Kevin Siers strengthens my belief that a cliché is only a cliché if you simply trot it out so you can knock off early.
The Rob Portman issue is, by contrast, an excellent time to quote Louis Renault, the corrupt cop from "Casablanca," though I wish that particular expression were not so overused, because this is such a good application.
In the scene, Louis has bent to the will of the German officer to close Rick's cafe, and cites gambling as the excuse, his hypocrisy revealed a moment later when the croupier comes up to hand him his own winnings.
That's not strictly applicable: Kelly may be spinelessly kowtowing to a bully, but he hasn't personally profited from having a wife-beater on staff.
He must have known, though, because Porter's security clearance was reportedly held up by having multiple verified cases of abuse in his FBI file.
Had the FBI known of the cases but cleared him anyway, it's possible nobody at the White House would have heard about them.
But Portman's job involved handling sensitive materials and being in the room when certain topics were discussed. He probably shouldn't have been allowed to, and surely the chief of staff must have asked the FBI about the problem with his clearance.
Though we're dealing with paranoid nitwits who found a conspiracy against Dear Leader in Obama's request that the FBI keep him in the loop on the Clinton email probe.
At least, that's what they want you to think Obama was asking for.
He really wanted the minutes from the latest meeting of the secret League Of Liberals, as outlined in today's La Cucaracha.
Another moment in "Casablanca" worth noting, BTW, is when the young, beautiful Bulgarian newlywed asks Rick for advice, given that they don't have the money for a visa and she has been offered another way to obtain it from Captain Renault.
Rick signals the roulette wheel operator on behalf of her naive husband, who "wins" the money they need.
Louis is not amused.
And while we're on both that topic and on how to keep a much-used image from being a cliché, check out Peter Brookes' commentary on the Big Parade.
Seems a bit underhanded.
Incidentally, one of the suggestions has been that Donnie IV-F hold his glorious parade to mark the 100th anniversary of the end of World War I.
Maybe the best counter-demonstration would be mass screenings of King Vidor's 1925 classic, "The Big Parade," which memorialized that war the way "The Best Years of Our Lives" memorialized WWII -- perhaps too honestly.
This plot summary from IMDB indicates how early in the film Dear Leader and John Gilbert go their separate paths:
In the period before World War I, James Apperson lives a good life thanks in large part to his father's fortune. ... He's something of a disappointment to his father but thankfully, his more serious brother plays the good son and is involved in the family business. When the U.S. enters the the war, James is caught up in all the hoopla and enlists. He makes new friends, particularly Slim and Bull, and they're soon off to France. While awaiting their move to the front lines, James meets a young Frenchwoman, Melisandre. Life is good for all of them but when they move up, they experience the horrors of war and James is forever a changed man.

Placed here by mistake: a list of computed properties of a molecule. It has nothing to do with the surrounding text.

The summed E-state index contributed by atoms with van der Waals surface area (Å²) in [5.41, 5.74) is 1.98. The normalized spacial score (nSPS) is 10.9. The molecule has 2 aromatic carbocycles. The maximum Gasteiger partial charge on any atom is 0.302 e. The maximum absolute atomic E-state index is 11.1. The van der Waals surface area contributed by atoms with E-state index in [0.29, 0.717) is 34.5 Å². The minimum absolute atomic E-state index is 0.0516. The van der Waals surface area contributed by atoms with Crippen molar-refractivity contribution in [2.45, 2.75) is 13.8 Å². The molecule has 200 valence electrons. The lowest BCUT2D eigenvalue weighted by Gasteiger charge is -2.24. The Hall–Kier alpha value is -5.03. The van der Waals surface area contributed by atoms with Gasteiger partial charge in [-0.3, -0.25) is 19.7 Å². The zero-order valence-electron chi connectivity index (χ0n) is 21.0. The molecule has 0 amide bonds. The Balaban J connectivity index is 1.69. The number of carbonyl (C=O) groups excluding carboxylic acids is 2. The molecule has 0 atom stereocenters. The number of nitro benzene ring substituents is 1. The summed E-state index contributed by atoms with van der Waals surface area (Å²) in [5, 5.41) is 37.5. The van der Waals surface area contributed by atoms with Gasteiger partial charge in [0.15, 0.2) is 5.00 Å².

And speaking of barstool patriotism ...
Jack Ohman combines Dear Leader's demands for applause and approval with the bizarre Trump tweet -- if that's not redundant -- in which he complained that the Dow wasn't behaving as it should.
This is particularly weird, because the fact that Trump has no idea how to be President, or how all Presidents are regularly treated by the public, the press and the opposing party, is supposed to be explained by the fact that he's not a politician. He's a business man.
So he's a businessman who has no idea how the stock market works. What does this guy know? And when will he show he knows it?
Meanwhile, however, leave us not become too proud, because I've seen cartoons and commentary in which people look at the fall in the Dow and declare that now they can't retire. That demonstrates some pretty massive ignorance of how it all works, too.
You don't spend it all the first month you retire, or at least you'd better not. And if you need to, then you were screwed no matter what the Dow did.
And if you sit in front of your computer on E*Trade like those zombies with their Solo cups full of nickels repeatedly pulling the levers on the slots in a casino, you're also likely to be screwed regardless of what the Dow does.
A sensible 401k or IRA is not going to be filled with speculative stocks and, while it will rise and fall with the Dow, will, over the long run, pretty much reflect the real-world economy.
If you're dipping into it deeply enough that a mini-plunge like this one seriously impacts your retirement plan, you'd better plan on checking out early, because you're either an irresponsible spendthrift or you didn't have enough saved in the first place.
Meanwhile, in the working world
Not sure I can go along with Cooper's thinking in today's Retail, but maybe that's because I work in newspapers, where "my previous employer sucked" is not only acceptable but a given.
But I can sure relate to Jill in Pajama Diaries. You need a lot of self-discipline to work at home, but it's best if you also have the self-discipline to not work at home once in awhile.
Breakfast by noon is achievable, but she's fooling herself about that shower unless it's Rob's night to cook.
First rule of job hunting: Be confident
Second rule: Know when it's time to put the buck-buck-bucket down